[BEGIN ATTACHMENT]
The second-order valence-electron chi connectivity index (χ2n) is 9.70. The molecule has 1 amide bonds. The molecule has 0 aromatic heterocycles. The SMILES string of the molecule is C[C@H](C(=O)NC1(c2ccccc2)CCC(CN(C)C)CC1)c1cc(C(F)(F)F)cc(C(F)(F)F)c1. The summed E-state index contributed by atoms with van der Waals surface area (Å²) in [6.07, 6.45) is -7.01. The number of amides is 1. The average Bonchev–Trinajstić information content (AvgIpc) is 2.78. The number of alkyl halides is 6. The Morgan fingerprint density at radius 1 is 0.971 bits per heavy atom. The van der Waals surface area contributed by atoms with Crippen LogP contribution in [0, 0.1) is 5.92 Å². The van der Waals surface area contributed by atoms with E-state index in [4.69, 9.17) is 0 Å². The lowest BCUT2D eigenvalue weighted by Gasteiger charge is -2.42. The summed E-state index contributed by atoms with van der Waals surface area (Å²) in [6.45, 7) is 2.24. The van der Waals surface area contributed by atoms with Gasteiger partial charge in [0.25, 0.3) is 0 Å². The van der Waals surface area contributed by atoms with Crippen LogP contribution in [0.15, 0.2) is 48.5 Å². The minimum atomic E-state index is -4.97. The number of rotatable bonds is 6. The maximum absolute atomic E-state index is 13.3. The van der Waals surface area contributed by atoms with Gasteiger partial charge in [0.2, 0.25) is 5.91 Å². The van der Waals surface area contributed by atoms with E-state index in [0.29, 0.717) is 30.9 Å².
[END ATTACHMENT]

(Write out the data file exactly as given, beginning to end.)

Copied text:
The second-order valence-electron chi connectivity index (χ2n) is 9.70. The molecule has 1 amide bonds. The molecule has 0 aromatic heterocycles. The SMILES string of the molecule is C[C@H](C(=O)NC1(c2ccccc2)CCC(CN(C)C)CC1)c1cc(C(F)(F)F)cc(C(F)(F)F)c1. The summed E-state index contributed by atoms with van der Waals surface area (Å²) in [6.07, 6.45) is -7.01. The number of amides is 1. The average Bonchev–Trinajstić information content (AvgIpc) is 2.78. The number of alkyl halides is 6. The Morgan fingerprint density at radius 1 is 0.971 bits per heavy atom. The van der Waals surface area contributed by atoms with Crippen LogP contribution in [0, 0.1) is 5.92 Å². The van der Waals surface area contributed by atoms with E-state index in [4.69, 9.17) is 0 Å². The lowest BCUT2D eigenvalue weighted by Gasteiger charge is -2.42. The summed E-state index contributed by atoms with van der Waals surface area (Å²) in [6.45, 7) is 2.24. The van der Waals surface area contributed by atoms with Gasteiger partial charge in [0.25, 0.3) is 0 Å². The van der Waals surface area contributed by atoms with Crippen LogP contribution in [0.15, 0.2) is 48.5 Å². The minimum atomic E-state index is -4.97. The number of rotatable bonds is 6. The maximum absolute atomic E-state index is 13.3. The van der Waals surface area contributed by atoms with Gasteiger partial charge in [0.2, 0.25) is 5.91 Å². The van der Waals surface area contributed by atoms with E-state index in [0.29, 0.717) is 30.9 Å².